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How to Pan Cook a Really Juicy Loin Steak

by Meg Winkler

Nothing compares to cutting into a perfectly prepared loin steak. Its crisp, brown outer layer gives way to a beautiful pink interior as the juices run over your steak knife and into a rich little puddle of savory deliciousness. Taken from right behind the ribs, loin steak is renowned for its tenderness, making it one of the best cuts for broiling, roasting, grilling or sauteing. To cook a really juicy steak, though, all you have to do is sear the meat and cook it in heavy frying pan on your stove top -- a process that takes only about 15 minutes to complete.

Place your steaks on a plate. Pour just enough olive oil over the steaks to coat each one. Season the steaks with a liberal amount of kosher salt and black pepper. Let them rest at room temperature for about an hour.

Place a cast-iron skillet on the range top and heat over high heat. Do not add oil to the skillet. After about 5 minutes, very carefully feel the air above the skillet. When you can detect warmth with your hand 4 to 5 inches from the pan’s surface, it's ready.

Use tongs to place each steak near the center of the pan. The meat makes a sizzling sound as it sears. Do not let the steaks touch each other. Sear the meat on one side for 4 to 5 minutes or until the meat releases from the bottom of the pan when moved with the tongs.

Flip the steaks once. They should look a little charred on the cooked side. Cook for another 4 to 5 minutes.

Test for doneness by inserting a meat thermometer into the center of the steak. For rare, cook to 120 degrees Fahrenheit. For a medium steak, cook until the thermometer reaches 130 F, and for well-done steak, cook until it reaches 140 F.

Remove the steaks from the skillet and place them on a cutting board for 5 to 10 minutes before cutting or serving. This resting period allows the juices to distribute evenly throughout the meat.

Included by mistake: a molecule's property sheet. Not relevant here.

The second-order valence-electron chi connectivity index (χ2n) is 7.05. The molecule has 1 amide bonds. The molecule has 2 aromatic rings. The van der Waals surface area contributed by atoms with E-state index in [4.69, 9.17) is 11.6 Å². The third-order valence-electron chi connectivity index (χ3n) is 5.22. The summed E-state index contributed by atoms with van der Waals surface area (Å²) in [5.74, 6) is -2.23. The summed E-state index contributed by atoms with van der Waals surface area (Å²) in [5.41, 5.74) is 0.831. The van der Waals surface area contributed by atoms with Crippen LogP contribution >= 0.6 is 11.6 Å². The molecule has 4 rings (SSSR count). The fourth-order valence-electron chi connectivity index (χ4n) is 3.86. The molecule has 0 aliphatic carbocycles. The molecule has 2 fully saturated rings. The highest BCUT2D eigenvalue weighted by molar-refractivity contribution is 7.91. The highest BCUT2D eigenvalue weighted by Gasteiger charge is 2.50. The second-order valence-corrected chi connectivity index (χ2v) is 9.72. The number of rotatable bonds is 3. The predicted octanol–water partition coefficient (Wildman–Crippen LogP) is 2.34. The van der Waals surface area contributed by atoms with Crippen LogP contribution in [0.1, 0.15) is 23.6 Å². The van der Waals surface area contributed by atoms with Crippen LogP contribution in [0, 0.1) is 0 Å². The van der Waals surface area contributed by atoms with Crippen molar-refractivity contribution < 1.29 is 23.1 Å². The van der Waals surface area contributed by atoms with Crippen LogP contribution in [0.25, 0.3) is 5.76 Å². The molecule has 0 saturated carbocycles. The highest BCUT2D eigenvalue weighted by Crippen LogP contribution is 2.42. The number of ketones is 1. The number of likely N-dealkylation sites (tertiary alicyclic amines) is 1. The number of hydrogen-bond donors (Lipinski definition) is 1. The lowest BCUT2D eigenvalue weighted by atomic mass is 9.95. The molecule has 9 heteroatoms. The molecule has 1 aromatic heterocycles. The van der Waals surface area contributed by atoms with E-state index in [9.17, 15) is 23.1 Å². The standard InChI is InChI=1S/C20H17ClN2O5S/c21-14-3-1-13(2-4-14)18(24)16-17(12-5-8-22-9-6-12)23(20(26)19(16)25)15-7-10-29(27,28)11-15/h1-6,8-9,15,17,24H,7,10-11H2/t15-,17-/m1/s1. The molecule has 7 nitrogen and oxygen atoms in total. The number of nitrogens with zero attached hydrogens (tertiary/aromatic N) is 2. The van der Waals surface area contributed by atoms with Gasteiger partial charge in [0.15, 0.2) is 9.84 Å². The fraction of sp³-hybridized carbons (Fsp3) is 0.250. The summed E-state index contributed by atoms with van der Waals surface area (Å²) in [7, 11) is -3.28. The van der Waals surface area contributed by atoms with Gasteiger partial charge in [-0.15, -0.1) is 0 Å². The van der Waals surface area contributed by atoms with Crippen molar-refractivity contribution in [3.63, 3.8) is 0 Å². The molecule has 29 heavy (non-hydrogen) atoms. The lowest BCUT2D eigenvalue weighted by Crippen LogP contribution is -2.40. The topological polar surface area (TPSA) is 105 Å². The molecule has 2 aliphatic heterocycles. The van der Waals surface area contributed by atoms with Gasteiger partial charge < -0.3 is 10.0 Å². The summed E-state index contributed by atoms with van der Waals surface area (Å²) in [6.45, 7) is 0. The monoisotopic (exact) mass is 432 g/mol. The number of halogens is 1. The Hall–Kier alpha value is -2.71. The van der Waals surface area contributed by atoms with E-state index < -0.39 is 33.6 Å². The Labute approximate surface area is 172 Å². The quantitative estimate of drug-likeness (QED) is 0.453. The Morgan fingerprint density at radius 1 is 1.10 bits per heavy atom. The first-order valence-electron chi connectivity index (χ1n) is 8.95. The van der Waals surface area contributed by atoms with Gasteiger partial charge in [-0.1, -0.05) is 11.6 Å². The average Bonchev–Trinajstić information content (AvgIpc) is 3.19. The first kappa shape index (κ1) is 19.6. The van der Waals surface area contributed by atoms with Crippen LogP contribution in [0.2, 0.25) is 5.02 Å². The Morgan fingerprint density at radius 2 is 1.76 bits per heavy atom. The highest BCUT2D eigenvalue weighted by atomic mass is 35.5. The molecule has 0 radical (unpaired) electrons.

Items you will need
  • Plate
  • 3 to 4 top-loin steaks
  • Olive oil
  • Kosher salt
  • Black pepper
  • Cast-iron skillet
  • Stainless steel tongs
  • Meat thermometer
  • Cutting board

Tips

  • Purchase the highest quality cuts of meat possible. Prime beef is the highest quality, followed by Choice and then Select. The higher its quality, the juicier the meat.
  • Although some diners may not like red or pink centers in their steak, the juiciest steaks are cooked to rare, medium-rare or medium temperatures.
  • Do not press on the steaks when you flip them since doing so pushes juices from the meat, depriving it of moisture and reducing its tenderness.
  • You may want to cover the steaks with foil when you put them on the cutting board to rest, but it's optional. Doing so accelerates the residual cooking of the steak, making your meat more well-done, so adjust to your preference for doneness.
  • Resist the urge to cut into your steaks before they have rested for 10 minutes. During the resting time, they achieve a safe temperature to kill any germs within the meat. The resting time also gives the steaks a chance to relax. The juices distribute evenly throughout the meat, making an overall juicier steak.
  • If you are on a low-sodium diet, use 2 or 3 tablespoons of a salt-free seasoning on the steaks in place of the salt and pepper.

Warnings

  • Improper handling of raw beef can lead to foodborne illnesses from germs. Always wash your hands and sanitize your work area after handling raw beef.
  • After resting for 3 minutes, steak should reach an internal temperature of 140 F. Meat that is cooked to cooler temperatures may contain germs that can cause illness.
  • Always use caution when handling cast-iron cookware. It heats quickly and to very high temperatures, making it a burn threat.

About the Author

Meg Winkler began professionally writing in 2008. She has covered a variety of topics including fine wine, interiors, the arts, lifestyle and history. Winkler has been a luxury publications editor and music critic. She is an independent author and holds a Master of Arts from American Military University.

Photo Credits

  • Michael Blann/Digital Vision/Getty Images